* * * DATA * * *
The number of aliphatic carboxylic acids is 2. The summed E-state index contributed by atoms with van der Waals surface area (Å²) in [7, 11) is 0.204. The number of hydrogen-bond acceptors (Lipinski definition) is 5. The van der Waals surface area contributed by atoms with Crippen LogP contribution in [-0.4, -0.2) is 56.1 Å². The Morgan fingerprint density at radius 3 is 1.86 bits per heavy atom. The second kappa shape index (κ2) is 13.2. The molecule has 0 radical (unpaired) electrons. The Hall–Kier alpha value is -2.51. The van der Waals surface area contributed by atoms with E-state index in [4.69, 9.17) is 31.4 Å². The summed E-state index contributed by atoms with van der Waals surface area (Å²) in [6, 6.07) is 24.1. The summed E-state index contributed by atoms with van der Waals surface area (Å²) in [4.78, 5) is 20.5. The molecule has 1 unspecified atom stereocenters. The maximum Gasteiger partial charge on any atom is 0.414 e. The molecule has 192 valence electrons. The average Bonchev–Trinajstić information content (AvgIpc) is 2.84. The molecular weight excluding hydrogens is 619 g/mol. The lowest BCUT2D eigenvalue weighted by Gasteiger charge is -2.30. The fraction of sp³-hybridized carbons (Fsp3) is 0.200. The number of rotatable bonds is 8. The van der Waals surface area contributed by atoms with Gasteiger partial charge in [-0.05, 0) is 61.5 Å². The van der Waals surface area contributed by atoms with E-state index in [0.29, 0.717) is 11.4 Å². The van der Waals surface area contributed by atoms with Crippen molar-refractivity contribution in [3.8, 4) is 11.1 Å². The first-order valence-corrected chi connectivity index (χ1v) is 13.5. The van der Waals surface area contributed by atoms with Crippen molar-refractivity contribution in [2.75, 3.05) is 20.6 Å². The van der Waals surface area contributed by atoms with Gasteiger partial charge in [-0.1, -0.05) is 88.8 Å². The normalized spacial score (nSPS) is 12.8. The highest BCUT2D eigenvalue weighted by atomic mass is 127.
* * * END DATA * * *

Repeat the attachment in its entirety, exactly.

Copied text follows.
The number of aliphatic carboxylic acids is 2. The summed E-state index contributed by atoms with van der Waals surface area (Å²) in [7, 11) is 0.204. The number of hydrogen-bond acceptors (Lipinski definition) is 5. The van der Waals surface area contributed by atoms with Crippen LogP contribution in [-0.4, -0.2) is 56.1 Å². The Morgan fingerprint density at radius 3 is 1.86 bits per heavy atom. The second kappa shape index (κ2) is 13.2. The molecule has 0 radical (unpaired) electrons. The Hall–Kier alpha value is -2.51. The van der Waals surface area contributed by atoms with E-state index in [4.69, 9.17) is 31.4 Å². The summed E-state index contributed by atoms with van der Waals surface area (Å²) in [6, 6.07) is 24.1. The summed E-state index contributed by atoms with van der Waals surface area (Å²) in [4.78, 5) is 20.5. The molecule has 1 unspecified atom stereocenters. The maximum Gasteiger partial charge on any atom is 0.414 e. The molecule has 192 valence electrons. The average Bonchev–Trinajstić information content (AvgIpc) is 2.84. The molecular weight excluding hydrogens is 619 g/mol. The lowest BCUT2D eigenvalue weighted by Gasteiger charge is -2.30. The fraction of sp³-hybridized carbons (Fsp3) is 0.200. The number of rotatable bonds is 8. The van der Waals surface area contributed by atoms with Gasteiger partial charge in [-0.05, 0) is 61.5 Å². The van der Waals surface area contributed by atoms with E-state index in [0.29, 0.717) is 11.4 Å². The van der Waals surface area contributed by atoms with Crippen molar-refractivity contribution in [3.8, 4) is 11.1 Å². The first-order valence-corrected chi connectivity index (χ1v) is 13.5. The van der Waals surface area contributed by atoms with Crippen molar-refractivity contribution in [2.75, 3.05) is 20.6 Å². The van der Waals surface area contributed by atoms with Gasteiger partial charge in [-0.1, -0.05) is 88.8 Å². The normalized spacial score (nSPS) is 12.8. The highest BCUT2D eigenvalue weighted by atomic mass is 127.